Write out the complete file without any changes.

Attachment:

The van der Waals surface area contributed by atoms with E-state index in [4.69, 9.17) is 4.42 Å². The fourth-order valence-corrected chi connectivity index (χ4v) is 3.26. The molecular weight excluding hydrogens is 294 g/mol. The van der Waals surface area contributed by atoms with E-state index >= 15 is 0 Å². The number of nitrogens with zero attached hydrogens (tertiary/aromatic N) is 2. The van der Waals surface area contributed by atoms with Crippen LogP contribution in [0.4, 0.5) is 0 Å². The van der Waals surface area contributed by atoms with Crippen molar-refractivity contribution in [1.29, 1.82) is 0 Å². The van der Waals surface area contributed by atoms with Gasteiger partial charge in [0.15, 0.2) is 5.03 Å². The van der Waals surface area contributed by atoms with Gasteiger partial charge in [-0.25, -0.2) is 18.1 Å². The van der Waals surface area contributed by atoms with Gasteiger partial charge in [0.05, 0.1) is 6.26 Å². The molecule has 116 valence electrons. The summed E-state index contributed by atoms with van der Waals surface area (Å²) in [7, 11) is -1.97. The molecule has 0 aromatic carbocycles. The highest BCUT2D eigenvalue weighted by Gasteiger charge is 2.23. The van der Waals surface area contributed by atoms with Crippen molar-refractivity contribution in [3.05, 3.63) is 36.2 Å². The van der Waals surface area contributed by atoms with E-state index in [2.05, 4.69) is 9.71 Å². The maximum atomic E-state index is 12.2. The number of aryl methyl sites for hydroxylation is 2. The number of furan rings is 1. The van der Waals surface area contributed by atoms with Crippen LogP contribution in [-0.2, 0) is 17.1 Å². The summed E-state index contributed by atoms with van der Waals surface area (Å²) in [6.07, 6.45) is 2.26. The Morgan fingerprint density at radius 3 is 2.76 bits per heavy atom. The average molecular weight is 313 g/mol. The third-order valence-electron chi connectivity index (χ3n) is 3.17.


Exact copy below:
The van der Waals surface area contributed by atoms with E-state index in [4.69, 9.17) is 4.42 Å². The fourth-order valence-corrected chi connectivity index (χ4v) is 3.26. The molecular weight excluding hydrogens is 294 g/mol. The van der Waals surface area contributed by atoms with E-state index >= 15 is 0 Å². The number of nitrogens with zero attached hydrogens (tertiary/aromatic N) is 2. The van der Waals surface area contributed by atoms with Crippen LogP contribution in [0.4, 0.5) is 0 Å². The van der Waals surface area contributed by atoms with Crippen molar-refractivity contribution in [1.29, 1.82) is 0 Å². The van der Waals surface area contributed by atoms with Gasteiger partial charge in [0.15, 0.2) is 5.03 Å². The van der Waals surface area contributed by atoms with Gasteiger partial charge in [-0.25, -0.2) is 18.1 Å². The van der Waals surface area contributed by atoms with Gasteiger partial charge in [0.05, 0.1) is 6.26 Å². The molecule has 116 valence electrons. The summed E-state index contributed by atoms with van der Waals surface area (Å²) in [7, 11) is -1.97. The molecule has 0 aromatic carbocycles. The highest BCUT2D eigenvalue weighted by Gasteiger charge is 2.23. The van der Waals surface area contributed by atoms with Crippen molar-refractivity contribution in [3.05, 3.63) is 36.2 Å². The van der Waals surface area contributed by atoms with E-state index in [2.05, 4.69) is 9.71 Å². The maximum atomic E-state index is 12.2. The number of aryl methyl sites for hydroxylation is 2. The number of furan rings is 1. The van der Waals surface area contributed by atoms with Crippen LogP contribution in [-0.2, 0) is 17.1 Å². The summed E-state index contributed by atoms with van der Waals surface area (Å²) in [6.07, 6.45) is 2.26. The Morgan fingerprint density at radius 3 is 2.76 bits per heavy atom. The average molecular weight is 313 g/mol. The third-order valence-electron chi connectivity index (χ3n) is 3.17.